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Project ID: 2004SD19B

Title: Evaluating Glomalin and Its Role in the Sorption of Organic Contaminants

Project Type: Research

Focus Categories: Groundwater, Water Quality, Solute Transport

Keywords: Soil organic matter, Organic Contaminants, Glomalin

Start Date: 03/01/2004

End Date: 02/28/2005

Federal Funds: $24,903

Non-Federal Matching Funds: $49,864

Congressional District: First

Principal Investigators:
Frank V. Schindler
South Dakota State University

James A. Rice


South Dakota relies heavily on ground water resources to fulfill its domestic needs. Petroleum compounds such as benzene, toluene, ethylbenzene, and xylene (BTEX) have been implicated as significant sources of ground water contamination in South Dakota. Soil organic matter (SOM) has the ability to remove (sorb) potentially hazardous organic chemicals that have been introduced, either deliberately or inadvertently, into the environment. Glomalin, a glycoprotein in SOM, is noted for its ameliorative effects on soil structure; however, its molecular character and sorptive capacity for organic contaminants are unknown. Through a series of sorption experiments, and solid-state nuclear magnetic resonance and various chemical analyses, insight into glomalin’s molecular and sorptive character will be realized. The objectives of this study are to 1) evaluate the role of glomalin and its fractions in the sorption of hydrophobic organic contaminants, and 2) elucidate a molecular understanding of glomalin through its extraction, fractionation, and characterization. Glomalin may prove to be a very useful index in predicting the fate of organic contaminates introduced into the environment.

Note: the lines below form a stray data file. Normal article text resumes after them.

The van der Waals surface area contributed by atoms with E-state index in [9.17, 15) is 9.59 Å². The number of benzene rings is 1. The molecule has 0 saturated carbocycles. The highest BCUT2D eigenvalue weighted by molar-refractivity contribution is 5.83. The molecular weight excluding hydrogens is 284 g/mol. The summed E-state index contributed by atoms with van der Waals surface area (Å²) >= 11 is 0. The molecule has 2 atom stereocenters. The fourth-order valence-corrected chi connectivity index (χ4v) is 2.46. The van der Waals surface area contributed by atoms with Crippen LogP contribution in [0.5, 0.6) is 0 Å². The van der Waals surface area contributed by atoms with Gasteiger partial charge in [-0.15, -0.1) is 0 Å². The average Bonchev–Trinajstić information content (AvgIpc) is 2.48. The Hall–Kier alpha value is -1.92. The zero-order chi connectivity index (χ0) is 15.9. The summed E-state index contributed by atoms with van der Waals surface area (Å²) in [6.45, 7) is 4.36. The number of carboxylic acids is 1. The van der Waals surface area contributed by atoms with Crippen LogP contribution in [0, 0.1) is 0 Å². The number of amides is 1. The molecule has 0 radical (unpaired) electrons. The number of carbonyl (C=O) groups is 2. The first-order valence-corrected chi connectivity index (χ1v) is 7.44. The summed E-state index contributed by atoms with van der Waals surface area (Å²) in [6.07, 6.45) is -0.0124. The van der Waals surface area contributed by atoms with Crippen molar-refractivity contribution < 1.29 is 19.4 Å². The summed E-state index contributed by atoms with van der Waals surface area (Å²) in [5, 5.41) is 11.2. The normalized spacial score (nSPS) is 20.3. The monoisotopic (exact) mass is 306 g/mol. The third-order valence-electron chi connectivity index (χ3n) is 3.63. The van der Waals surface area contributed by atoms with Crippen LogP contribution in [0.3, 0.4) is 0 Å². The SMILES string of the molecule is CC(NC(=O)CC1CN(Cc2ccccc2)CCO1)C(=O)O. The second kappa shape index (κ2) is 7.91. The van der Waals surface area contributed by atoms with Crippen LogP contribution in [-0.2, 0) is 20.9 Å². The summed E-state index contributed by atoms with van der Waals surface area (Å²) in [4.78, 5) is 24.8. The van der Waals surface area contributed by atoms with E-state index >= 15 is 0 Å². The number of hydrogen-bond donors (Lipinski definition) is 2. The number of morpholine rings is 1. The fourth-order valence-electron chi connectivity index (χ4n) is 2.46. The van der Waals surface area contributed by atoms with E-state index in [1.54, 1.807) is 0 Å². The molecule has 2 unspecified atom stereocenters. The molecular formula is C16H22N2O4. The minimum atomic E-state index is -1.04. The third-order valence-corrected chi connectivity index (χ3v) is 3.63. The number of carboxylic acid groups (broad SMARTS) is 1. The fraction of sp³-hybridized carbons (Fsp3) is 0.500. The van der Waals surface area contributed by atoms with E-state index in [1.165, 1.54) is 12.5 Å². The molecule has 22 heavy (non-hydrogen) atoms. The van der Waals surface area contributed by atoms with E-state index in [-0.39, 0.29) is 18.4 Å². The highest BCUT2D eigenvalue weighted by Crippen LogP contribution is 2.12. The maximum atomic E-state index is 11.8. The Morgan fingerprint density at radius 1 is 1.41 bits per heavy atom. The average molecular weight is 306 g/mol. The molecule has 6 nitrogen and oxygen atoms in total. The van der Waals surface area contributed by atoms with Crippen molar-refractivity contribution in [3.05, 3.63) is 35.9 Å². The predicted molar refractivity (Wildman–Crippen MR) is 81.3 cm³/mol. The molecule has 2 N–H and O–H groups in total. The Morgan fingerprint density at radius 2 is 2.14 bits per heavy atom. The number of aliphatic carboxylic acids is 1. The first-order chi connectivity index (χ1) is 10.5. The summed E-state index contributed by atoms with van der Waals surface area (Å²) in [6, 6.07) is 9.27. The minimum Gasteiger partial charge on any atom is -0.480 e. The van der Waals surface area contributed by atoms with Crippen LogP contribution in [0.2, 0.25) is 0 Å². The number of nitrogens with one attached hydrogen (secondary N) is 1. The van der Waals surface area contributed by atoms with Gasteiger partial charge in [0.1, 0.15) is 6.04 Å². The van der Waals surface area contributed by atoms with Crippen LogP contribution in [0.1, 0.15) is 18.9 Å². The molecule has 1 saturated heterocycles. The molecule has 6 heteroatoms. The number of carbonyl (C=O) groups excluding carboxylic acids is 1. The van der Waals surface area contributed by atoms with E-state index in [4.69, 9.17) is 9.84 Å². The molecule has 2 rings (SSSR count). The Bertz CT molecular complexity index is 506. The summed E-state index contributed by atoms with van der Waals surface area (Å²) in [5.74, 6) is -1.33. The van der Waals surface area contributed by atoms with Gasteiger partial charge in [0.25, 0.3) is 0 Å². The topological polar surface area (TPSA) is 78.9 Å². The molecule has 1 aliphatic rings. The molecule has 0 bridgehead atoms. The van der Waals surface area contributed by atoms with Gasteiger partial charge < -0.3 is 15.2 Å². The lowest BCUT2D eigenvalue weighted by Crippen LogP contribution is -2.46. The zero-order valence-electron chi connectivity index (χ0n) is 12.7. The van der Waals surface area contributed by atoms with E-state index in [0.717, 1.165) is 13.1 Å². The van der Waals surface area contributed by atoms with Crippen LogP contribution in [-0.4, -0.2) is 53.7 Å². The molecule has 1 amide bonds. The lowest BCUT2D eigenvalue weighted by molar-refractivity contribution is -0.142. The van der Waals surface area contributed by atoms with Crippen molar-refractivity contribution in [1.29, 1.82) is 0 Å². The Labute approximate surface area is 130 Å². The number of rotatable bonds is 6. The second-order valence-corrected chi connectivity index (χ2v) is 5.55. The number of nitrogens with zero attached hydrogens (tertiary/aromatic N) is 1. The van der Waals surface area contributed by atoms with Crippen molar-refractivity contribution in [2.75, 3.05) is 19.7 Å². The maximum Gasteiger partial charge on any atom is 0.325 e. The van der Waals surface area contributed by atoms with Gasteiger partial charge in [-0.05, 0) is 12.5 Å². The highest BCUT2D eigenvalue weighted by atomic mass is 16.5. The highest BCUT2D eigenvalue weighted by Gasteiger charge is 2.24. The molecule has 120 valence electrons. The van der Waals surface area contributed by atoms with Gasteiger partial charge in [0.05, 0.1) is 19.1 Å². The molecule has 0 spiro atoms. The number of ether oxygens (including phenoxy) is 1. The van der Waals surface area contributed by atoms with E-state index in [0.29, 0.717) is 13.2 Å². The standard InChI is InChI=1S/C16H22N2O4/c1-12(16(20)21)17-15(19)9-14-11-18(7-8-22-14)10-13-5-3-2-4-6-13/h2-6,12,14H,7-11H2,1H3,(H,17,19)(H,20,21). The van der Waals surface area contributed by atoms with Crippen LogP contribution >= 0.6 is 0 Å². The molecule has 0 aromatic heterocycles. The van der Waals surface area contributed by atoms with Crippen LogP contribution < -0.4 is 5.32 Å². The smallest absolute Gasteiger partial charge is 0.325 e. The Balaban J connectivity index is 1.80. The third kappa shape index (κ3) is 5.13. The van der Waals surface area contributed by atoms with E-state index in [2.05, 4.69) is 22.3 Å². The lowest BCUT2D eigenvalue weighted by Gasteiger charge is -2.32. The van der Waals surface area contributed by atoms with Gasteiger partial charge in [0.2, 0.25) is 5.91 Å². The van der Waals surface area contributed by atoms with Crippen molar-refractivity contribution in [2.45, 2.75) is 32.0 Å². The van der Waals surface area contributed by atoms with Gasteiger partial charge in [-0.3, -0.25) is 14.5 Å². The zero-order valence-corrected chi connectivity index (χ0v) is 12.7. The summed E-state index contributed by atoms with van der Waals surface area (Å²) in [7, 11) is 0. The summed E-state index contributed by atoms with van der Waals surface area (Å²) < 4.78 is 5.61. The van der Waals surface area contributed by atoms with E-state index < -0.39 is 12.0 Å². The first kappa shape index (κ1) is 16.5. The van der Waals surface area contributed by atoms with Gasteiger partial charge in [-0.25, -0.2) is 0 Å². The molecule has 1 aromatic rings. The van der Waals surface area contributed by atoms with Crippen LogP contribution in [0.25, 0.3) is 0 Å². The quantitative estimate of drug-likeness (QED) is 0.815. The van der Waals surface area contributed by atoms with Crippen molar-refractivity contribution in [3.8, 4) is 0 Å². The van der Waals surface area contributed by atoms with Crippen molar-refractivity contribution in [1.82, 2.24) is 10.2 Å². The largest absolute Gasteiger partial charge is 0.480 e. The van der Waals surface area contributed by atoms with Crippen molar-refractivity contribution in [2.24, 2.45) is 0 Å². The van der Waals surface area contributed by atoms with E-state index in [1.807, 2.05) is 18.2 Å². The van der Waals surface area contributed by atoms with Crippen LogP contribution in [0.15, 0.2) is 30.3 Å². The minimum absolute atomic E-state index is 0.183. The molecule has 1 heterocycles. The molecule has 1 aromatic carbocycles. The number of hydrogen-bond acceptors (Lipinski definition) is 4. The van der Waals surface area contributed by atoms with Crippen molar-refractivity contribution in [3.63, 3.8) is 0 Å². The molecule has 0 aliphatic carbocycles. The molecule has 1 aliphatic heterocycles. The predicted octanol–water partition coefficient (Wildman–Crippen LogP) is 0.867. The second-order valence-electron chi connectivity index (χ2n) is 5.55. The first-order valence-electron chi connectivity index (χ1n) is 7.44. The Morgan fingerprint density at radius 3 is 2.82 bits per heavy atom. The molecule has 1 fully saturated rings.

Progress/Completion Report PDF

U.S. Department of the Interior, U.S. Geological Survey
Maintained by: John Schefter
Last Updated: Wednesday July 13, 2005 5:14 PM
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